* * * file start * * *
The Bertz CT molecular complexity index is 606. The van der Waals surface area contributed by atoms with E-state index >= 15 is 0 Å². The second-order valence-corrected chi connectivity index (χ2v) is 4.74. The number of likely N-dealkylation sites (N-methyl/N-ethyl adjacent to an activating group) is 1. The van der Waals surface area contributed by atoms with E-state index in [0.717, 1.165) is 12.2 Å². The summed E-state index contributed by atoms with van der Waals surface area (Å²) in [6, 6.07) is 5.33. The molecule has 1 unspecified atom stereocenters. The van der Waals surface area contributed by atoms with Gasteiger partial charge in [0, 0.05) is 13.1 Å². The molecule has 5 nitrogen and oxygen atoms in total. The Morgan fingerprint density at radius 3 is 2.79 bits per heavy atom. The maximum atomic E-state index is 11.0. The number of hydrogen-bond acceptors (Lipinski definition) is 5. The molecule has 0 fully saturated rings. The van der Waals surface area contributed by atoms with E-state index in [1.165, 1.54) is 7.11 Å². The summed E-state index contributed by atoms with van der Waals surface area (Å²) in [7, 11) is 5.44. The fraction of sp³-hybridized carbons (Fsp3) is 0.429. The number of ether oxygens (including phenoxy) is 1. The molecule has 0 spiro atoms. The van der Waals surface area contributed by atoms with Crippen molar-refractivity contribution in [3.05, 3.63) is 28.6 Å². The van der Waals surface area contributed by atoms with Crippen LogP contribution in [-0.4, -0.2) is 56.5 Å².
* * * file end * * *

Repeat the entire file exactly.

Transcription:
The Bertz CT molecular complexity index is 606. The van der Waals surface area contributed by atoms with E-state index >= 15 is 0 Å². The second-order valence-corrected chi connectivity index (χ2v) is 4.74. The number of likely N-dealkylation sites (N-methyl/N-ethyl adjacent to an activating group) is 1. The van der Waals surface area contributed by atoms with E-state index in [0.717, 1.165) is 12.2 Å². The summed E-state index contributed by atoms with van der Waals surface area (Å²) in [6, 6.07) is 5.33. The molecule has 1 unspecified atom stereocenters. The van der Waals surface area contributed by atoms with Gasteiger partial charge in [0, 0.05) is 13.1 Å². The molecule has 5 nitrogen and oxygen atoms in total. The Morgan fingerprint density at radius 3 is 2.79 bits per heavy atom. The maximum atomic E-state index is 11.0. The number of hydrogen-bond acceptors (Lipinski definition) is 5. The molecule has 0 fully saturated rings. The van der Waals surface area contributed by atoms with E-state index in [1.165, 1.54) is 7.11 Å². The summed E-state index contributed by atoms with van der Waals surface area (Å²) in [7, 11) is 5.44. The fraction of sp³-hybridized carbons (Fsp3) is 0.429. The number of ether oxygens (including phenoxy) is 1. The molecule has 0 spiro atoms. The van der Waals surface area contributed by atoms with Crippen molar-refractivity contribution in [3.05, 3.63) is 28.6 Å². The van der Waals surface area contributed by atoms with Crippen LogP contribution in [-0.4, -0.2) is 56.5 Å².